Background: Adverse pregnancy outcomes (APOs) can be increased by preconception risk factors and lifestyles.We measured the prevalence of preconception risk factors for APOs in a population of Italian women of childbearing age enrolled in a web-based study.Methods: Participants were enrolled through a web platform (http://www.mammainforma.it). After enrollment, participants filled in a questionnaire regarding socio-demographic characteristics, clinical data and preconception risk factors for adverse pregnancy outcomes. Through logistic regression, we explored how the prevalence of risk factors was affected by age, education level, employment, parity, physician's recommendation and knowledge of the specific risk factor.Results: We enrolled a total of 728 women. Sixty-two percent had a University degree, 84% were employed and 77% were planning their first pregnancy.Nearly 70% drank alcohol in any quantity; 16% were smokers; 6% was underweight; 21.4% was overweight; 51.6% did not assume folic acid; 22% was susceptible to rubella, 44.5% to hepatitis b and 13.2% to varicella.According to the multivariate analysis, compared to women who already had at least one pregnancy, nulliparous women had a higher BMI [OR 1.60 (CI 1.02;2.48)] and were less likely to be susceptible to rubella [OR 0.33 (CI 0.20;0.58)] and to be consuming alcohol [OR 0.47 (CI 0.31;0.70)] or cigarettes [OR 0.48 (CI 0.26;0.90)].Appropriate knowledge was associated with a correct behavior regarding smoking, drinking alcohol and folic acid supplementation.Conclusions: This study shows that the prevalence of risk factors for APOs in our population is high.Interventions aimed at reducing risk factors for APOs are needed and, to this purpose, a web intervention may represent a feasible tool to integrate tailored information and to inform preconception counseling targeting a specific group of women planning a pregnancy who are engaged on the web.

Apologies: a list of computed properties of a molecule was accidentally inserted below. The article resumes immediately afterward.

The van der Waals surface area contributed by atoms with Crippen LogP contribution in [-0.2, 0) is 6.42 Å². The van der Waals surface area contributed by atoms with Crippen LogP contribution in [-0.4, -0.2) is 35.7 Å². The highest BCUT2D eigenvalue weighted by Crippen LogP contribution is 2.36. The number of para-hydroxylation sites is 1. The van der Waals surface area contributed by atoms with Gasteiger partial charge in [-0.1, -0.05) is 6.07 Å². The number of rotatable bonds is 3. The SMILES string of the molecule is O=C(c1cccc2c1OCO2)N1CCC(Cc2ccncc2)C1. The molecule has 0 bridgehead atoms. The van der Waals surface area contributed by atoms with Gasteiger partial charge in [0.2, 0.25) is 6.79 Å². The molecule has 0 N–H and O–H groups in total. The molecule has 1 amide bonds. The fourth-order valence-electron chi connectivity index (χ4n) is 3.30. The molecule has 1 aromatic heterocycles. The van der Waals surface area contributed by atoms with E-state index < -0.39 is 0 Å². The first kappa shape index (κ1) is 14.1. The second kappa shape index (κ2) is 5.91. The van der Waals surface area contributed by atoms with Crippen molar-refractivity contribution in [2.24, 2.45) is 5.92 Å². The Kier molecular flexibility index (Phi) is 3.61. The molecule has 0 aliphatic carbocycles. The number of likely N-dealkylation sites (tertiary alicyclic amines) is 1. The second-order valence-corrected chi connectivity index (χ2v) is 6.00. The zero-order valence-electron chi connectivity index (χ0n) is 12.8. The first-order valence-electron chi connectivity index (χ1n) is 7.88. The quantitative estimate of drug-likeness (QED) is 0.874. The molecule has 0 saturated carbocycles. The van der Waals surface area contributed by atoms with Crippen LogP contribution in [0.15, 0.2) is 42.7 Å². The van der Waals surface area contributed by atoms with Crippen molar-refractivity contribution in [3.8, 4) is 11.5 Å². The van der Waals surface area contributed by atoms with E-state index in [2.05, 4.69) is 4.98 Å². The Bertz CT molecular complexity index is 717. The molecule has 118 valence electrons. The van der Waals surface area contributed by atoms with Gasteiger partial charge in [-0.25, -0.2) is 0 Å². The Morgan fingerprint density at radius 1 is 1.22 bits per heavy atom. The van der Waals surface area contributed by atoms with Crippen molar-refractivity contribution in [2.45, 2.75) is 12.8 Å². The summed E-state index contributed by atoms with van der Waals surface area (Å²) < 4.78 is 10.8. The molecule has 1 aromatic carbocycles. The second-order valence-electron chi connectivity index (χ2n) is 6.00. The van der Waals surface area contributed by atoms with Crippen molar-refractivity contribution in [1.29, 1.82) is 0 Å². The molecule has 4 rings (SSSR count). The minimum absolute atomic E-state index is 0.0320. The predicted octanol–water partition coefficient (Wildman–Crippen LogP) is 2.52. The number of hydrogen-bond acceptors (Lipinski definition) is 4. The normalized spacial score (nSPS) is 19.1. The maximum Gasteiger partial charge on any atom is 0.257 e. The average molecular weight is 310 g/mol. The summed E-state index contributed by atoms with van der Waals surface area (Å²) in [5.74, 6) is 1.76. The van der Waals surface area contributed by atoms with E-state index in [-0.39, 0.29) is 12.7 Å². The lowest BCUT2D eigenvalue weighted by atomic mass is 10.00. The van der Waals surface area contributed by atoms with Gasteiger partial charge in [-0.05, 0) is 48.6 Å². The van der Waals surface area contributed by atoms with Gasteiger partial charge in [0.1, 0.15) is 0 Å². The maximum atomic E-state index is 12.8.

- Adverse pregnancy outcomes
- Maternal-child health services
- Preconception care
ASJC Scopus subject areas
- Obstetrics and Gynaecology